Officials Praise New Agreement
The Biden administration and the European Commission said in a joint statement issued on Friday that the new framework "marks an unprecedented commitment on the U.S. side to implement reforms that will strengthen the privacy and civil liberties protections applicable to U.S. signals intelligence activities." Signals intelligence involves the interception of electronic signals/systems used by foreign targets.
In the new framework, the U.S. reportedly will apply new "safeguards" to ensure signals surveillance activities "are necessary and proportionate in the pursuit of defined national security objectives," the statement says.
It also will establish a two-level "independent redress mechanism" with binding authority, which it said will "direct remedial measures, and enhance rigorous and layered oversight of signals intelligence activities." The efforts, the statement says, places limitations on surveillance.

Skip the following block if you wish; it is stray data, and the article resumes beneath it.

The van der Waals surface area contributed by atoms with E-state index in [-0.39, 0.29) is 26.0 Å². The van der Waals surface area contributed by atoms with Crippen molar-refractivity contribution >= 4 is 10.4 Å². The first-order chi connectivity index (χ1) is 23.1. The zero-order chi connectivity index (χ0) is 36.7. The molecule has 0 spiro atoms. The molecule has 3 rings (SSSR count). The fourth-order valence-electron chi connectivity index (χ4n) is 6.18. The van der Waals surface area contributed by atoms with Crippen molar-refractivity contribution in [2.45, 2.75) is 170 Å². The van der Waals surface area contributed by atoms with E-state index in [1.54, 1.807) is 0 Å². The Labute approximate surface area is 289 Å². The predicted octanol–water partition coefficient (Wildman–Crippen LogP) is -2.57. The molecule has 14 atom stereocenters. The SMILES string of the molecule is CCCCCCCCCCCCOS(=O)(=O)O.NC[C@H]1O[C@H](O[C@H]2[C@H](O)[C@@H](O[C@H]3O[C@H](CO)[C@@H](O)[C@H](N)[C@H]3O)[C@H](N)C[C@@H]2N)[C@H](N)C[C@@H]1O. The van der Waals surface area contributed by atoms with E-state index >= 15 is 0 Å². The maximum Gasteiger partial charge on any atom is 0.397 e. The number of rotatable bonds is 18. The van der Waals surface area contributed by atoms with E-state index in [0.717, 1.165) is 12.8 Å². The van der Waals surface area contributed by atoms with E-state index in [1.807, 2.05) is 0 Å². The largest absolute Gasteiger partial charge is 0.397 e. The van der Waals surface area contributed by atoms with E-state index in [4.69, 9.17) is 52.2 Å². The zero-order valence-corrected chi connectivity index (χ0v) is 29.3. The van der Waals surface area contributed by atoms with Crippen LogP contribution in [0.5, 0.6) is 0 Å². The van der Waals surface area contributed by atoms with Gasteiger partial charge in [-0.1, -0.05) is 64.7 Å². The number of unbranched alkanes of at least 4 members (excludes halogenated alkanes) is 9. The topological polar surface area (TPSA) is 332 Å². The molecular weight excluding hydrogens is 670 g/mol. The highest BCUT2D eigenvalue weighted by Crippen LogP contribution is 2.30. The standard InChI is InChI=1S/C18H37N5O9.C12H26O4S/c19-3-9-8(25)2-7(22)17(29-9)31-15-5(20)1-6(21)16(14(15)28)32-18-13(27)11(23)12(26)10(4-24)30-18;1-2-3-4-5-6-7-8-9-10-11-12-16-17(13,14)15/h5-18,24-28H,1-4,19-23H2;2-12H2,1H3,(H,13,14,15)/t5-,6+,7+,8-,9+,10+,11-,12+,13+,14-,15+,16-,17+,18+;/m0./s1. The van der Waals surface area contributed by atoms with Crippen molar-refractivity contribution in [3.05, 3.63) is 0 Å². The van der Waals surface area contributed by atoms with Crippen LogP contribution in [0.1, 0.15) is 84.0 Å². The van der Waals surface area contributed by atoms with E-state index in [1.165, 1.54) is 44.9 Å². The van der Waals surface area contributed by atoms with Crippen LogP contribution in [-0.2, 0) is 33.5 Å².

Officials said the framework reflects more than a year of negotiations between U.S. Secretary of Commerce Gina Raimondo and EU Commissioner for Justice Didier Reynders.
The White House and the commission said it will also "promote an inclusive digital economy" and help further U.S.-EU cooperation.
The U.S. government and the European Commission will now work the agreement into legal documents that will require dual approval.
In a White House fact sheet issued on Friday, officials said the framework enables "the continued flow of data that underpins more than $1 trillion in cross-border commerce every year."
EU and U.S. officials also said the new arrangement addresses the Court of Justice's Schrems II decision regarding U.S. intelligence activities, though its specifics remain largely unclear.
And while the final agreement is being translated, the officials said it will ensure intelligence collection is conducted "only where necessary" and, in response to von der Leyen's comments, will account for the protection of individual privacy and civil liberties.
As part of the framework's European redress system, an independent Data Protection Review Court comprised of individuals outside the U.S. government would be empowered to review claims and issue remedial measures.
Officials also said U.S. intelligence agencies will adopt procedures "to ensure effective oversight."
A Long History